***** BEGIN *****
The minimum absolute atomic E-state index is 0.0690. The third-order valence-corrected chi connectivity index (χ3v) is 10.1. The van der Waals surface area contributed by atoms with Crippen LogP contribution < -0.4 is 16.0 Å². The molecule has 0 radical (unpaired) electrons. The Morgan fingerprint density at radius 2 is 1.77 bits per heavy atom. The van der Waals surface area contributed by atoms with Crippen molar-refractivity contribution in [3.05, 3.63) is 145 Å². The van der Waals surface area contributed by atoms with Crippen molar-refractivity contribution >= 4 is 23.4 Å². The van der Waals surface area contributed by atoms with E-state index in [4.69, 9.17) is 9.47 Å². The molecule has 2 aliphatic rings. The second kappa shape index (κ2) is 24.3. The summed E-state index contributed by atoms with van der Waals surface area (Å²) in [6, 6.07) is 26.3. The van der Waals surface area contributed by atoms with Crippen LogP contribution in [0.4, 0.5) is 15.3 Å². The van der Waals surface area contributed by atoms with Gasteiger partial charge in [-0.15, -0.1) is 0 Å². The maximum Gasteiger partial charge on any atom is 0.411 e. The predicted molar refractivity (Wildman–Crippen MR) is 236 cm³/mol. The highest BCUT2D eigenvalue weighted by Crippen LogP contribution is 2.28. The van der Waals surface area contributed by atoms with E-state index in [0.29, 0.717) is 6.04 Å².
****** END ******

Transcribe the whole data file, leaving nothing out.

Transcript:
The minimum absolute atomic E-state index is 0.0690. The third-order valence-corrected chi connectivity index (χ3v) is 10.1. The van der Waals surface area contributed by atoms with Crippen LogP contribution < -0.4 is 16.0 Å². The molecule has 0 radical (unpaired) electrons. The Morgan fingerprint density at radius 2 is 1.77 bits per heavy atom. The van der Waals surface area contributed by atoms with Crippen molar-refractivity contribution in [3.05, 3.63) is 145 Å². The van der Waals surface area contributed by atoms with Crippen molar-refractivity contribution >= 4 is 23.4 Å². The van der Waals surface area contributed by atoms with E-state index in [4.69, 9.17) is 9.47 Å². The molecule has 2 aliphatic rings. The second kappa shape index (κ2) is 24.3. The summed E-state index contributed by atoms with van der Waals surface area (Å²) in [6, 6.07) is 26.3. The van der Waals surface area contributed by atoms with Crippen LogP contribution in [0.4, 0.5) is 15.3 Å². The van der Waals surface area contributed by atoms with Gasteiger partial charge in [-0.15, -0.1) is 0 Å². The maximum Gasteiger partial charge on any atom is 0.411 e. The predicted molar refractivity (Wildman–Crippen MR) is 236 cm³/mol. The highest BCUT2D eigenvalue weighted by Crippen LogP contribution is 2.28. The van der Waals surface area contributed by atoms with E-state index in [0.29, 0.717) is 6.04 Å².